Guidance from OPM on using the new “emergency paid leave” authority notes that the law creating the fund imposes several important restrictions.
While the leave allowed for employees unable to work for certain pandemic-related reasons (see related story for list) in general is to be paid at the employee’s regular salary rate, there is a biweekly cap of $2,800 for full-time employees, which would apply to any employee earning above about $73,000; the cap is prorated for part-time employees.
Retirement deductions and any pertinent TSP investment deductions will be taken out, and the time will count toward an employee’s time of service for purposes of determining retirement eligibility and annual leave accrual rate. However, that time will not count as time served for purposes of calculating a later retirement annuity.
OPM also raised the possibility that the $570 million fund—technically, four separate funds, with special considerations for VA, FAA and TSA employees not under the Title 5 section of federal personnel law—will be exhausted before the sunset date of September 30.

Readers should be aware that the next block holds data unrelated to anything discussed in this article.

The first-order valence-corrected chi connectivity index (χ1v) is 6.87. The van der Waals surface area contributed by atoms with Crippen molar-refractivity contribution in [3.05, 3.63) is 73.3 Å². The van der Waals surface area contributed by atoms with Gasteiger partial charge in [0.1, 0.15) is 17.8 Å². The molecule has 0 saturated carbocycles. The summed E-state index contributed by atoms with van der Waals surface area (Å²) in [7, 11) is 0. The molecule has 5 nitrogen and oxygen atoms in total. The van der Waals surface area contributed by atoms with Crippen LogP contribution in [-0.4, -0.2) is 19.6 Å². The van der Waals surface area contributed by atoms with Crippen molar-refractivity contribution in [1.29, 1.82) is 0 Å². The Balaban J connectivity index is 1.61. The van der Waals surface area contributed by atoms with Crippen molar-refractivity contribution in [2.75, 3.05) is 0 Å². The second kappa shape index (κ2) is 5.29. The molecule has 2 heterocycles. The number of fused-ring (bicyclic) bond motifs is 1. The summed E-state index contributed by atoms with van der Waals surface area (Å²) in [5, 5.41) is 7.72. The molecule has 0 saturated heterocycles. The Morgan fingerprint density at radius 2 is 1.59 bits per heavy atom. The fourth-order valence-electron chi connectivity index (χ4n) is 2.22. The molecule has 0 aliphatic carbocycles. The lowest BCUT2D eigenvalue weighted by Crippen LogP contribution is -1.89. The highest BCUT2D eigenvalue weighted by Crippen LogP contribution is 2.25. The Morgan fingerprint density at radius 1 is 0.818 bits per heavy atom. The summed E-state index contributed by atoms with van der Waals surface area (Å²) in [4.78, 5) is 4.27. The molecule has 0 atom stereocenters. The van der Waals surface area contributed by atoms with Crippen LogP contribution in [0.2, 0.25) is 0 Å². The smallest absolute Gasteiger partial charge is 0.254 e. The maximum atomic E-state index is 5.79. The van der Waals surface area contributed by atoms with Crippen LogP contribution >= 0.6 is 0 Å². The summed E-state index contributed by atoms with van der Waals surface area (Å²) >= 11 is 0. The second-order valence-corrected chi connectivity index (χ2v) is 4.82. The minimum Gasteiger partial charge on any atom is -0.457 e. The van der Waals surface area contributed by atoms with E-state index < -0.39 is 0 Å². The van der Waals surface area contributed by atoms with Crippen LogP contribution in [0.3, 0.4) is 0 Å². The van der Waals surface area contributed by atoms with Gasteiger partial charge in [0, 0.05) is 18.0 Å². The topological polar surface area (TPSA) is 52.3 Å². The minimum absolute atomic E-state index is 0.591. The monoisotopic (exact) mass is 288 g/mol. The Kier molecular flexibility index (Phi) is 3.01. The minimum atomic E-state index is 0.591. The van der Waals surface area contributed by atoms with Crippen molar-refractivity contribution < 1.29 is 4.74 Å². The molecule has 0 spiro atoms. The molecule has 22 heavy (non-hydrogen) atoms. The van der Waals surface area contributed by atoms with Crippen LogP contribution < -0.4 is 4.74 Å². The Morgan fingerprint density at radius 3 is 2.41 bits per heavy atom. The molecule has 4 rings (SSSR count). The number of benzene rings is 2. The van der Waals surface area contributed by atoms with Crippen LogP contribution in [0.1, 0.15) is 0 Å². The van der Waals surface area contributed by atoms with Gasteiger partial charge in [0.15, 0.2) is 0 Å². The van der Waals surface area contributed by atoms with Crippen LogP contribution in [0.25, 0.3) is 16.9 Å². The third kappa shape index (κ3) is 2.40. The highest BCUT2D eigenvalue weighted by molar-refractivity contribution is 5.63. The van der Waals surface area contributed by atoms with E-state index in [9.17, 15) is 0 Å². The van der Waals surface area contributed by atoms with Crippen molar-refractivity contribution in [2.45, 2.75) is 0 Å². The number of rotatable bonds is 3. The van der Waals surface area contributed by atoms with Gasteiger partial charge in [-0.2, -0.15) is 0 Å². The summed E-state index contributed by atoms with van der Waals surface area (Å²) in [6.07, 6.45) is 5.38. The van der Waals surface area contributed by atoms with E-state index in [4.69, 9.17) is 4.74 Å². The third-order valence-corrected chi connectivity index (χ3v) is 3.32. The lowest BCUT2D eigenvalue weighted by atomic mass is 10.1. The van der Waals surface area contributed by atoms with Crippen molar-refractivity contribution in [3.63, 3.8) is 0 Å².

“Agencies must inform employees that the granting of emergency paid leave to employees who meet the eligibility conditions is tentative and conditional upon monies being available in the fund,” says one of a series of guidance documents. “If an agency’s reimbursement request cannot be granted due to exhaustion of the fund, the emergency paid leave conditionally granted to an employee by the agency must be cancelled.”
In that case, the affected period of time will be converted to a period of leave without pay—meaning the employee would have to refund any amount received or would have to substitute another form of paid leave such as advanced annual or sick leave.
Agencies are to pay the money up-front and then file for reimbursement, it adds, and such requests cannot be submitted until the end of a pay period. If the fund is close to exhaustion, the last claims will be paid on a prorated basis.